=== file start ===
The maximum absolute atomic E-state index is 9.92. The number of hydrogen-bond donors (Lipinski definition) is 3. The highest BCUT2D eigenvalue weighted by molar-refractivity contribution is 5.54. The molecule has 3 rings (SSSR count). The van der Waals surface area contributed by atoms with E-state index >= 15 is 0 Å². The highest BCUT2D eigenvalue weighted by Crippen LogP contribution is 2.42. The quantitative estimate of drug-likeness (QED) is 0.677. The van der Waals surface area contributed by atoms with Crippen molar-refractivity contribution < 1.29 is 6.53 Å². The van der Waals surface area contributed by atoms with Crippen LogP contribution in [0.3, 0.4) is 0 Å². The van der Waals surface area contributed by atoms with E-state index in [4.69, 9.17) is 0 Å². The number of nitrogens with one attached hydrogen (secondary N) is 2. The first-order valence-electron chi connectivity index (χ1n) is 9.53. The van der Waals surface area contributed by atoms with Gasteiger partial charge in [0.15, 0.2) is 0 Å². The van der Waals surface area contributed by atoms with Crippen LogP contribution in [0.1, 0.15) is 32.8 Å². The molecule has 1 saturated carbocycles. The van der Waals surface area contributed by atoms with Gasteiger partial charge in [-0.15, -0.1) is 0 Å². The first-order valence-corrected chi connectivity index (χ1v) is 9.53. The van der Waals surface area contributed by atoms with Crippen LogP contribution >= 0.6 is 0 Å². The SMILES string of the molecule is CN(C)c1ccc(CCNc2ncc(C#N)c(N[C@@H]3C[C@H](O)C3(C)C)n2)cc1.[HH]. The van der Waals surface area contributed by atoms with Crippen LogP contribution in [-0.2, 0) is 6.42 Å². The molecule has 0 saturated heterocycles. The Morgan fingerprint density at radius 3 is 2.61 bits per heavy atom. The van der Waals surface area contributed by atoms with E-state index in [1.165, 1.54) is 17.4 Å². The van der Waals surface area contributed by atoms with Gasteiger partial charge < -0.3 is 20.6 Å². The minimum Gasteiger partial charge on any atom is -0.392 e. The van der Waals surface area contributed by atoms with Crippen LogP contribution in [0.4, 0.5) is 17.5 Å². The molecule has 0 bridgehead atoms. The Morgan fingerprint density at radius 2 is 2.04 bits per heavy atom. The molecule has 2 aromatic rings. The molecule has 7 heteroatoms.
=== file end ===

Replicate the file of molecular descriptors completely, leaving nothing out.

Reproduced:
The maximum absolute atomic E-state index is 9.92. The number of hydrogen-bond donors (Lipinski definition) is 3. The highest BCUT2D eigenvalue weighted by molar-refractivity contribution is 5.54. The molecule has 3 rings (SSSR count). The van der Waals surface area contributed by atoms with E-state index >= 15 is 0 Å². The highest BCUT2D eigenvalue weighted by Crippen LogP contribution is 2.42. The quantitative estimate of drug-likeness (QED) is 0.677. The van der Waals surface area contributed by atoms with Crippen molar-refractivity contribution < 1.29 is 6.53 Å². The van der Waals surface area contributed by atoms with Crippen LogP contribution in [0.3, 0.4) is 0 Å². The van der Waals surface area contributed by atoms with E-state index in [4.69, 9.17) is 0 Å². The number of nitrogens with one attached hydrogen (secondary N) is 2. The first-order valence-electron chi connectivity index (χ1n) is 9.53. The van der Waals surface area contributed by atoms with Gasteiger partial charge in [0.15, 0.2) is 0 Å². The van der Waals surface area contributed by atoms with Crippen LogP contribution in [0.1, 0.15) is 32.8 Å². The molecule has 1 saturated carbocycles. The van der Waals surface area contributed by atoms with Gasteiger partial charge in [-0.15, -0.1) is 0 Å². The first-order valence-corrected chi connectivity index (χ1v) is 9.53. The van der Waals surface area contributed by atoms with Crippen LogP contribution >= 0.6 is 0 Å². The SMILES string of the molecule is CN(C)c1ccc(CCNc2ncc(C#N)c(N[C@@H]3C[C@H](O)C3(C)C)n2)cc1.[HH]. The van der Waals surface area contributed by atoms with Crippen LogP contribution in [-0.2, 0) is 6.42 Å². The molecule has 0 saturated heterocycles. The Morgan fingerprint density at radius 3 is 2.61 bits per heavy atom. The van der Waals surface area contributed by atoms with E-state index in [1.165, 1.54) is 17.4 Å². The van der Waals surface area contributed by atoms with Gasteiger partial charge < -0.3 is 20.6 Å². The minimum Gasteiger partial charge on any atom is -0.392 e. The van der Waals surface area contributed by atoms with Crippen LogP contribution in [0.4, 0.5) is 17.5 Å². The molecule has 0 bridgehead atoms. The Morgan fingerprint density at radius 2 is 2.04 bits per heavy atom. The molecule has 2 aromatic rings. The molecule has 7 heteroatoms.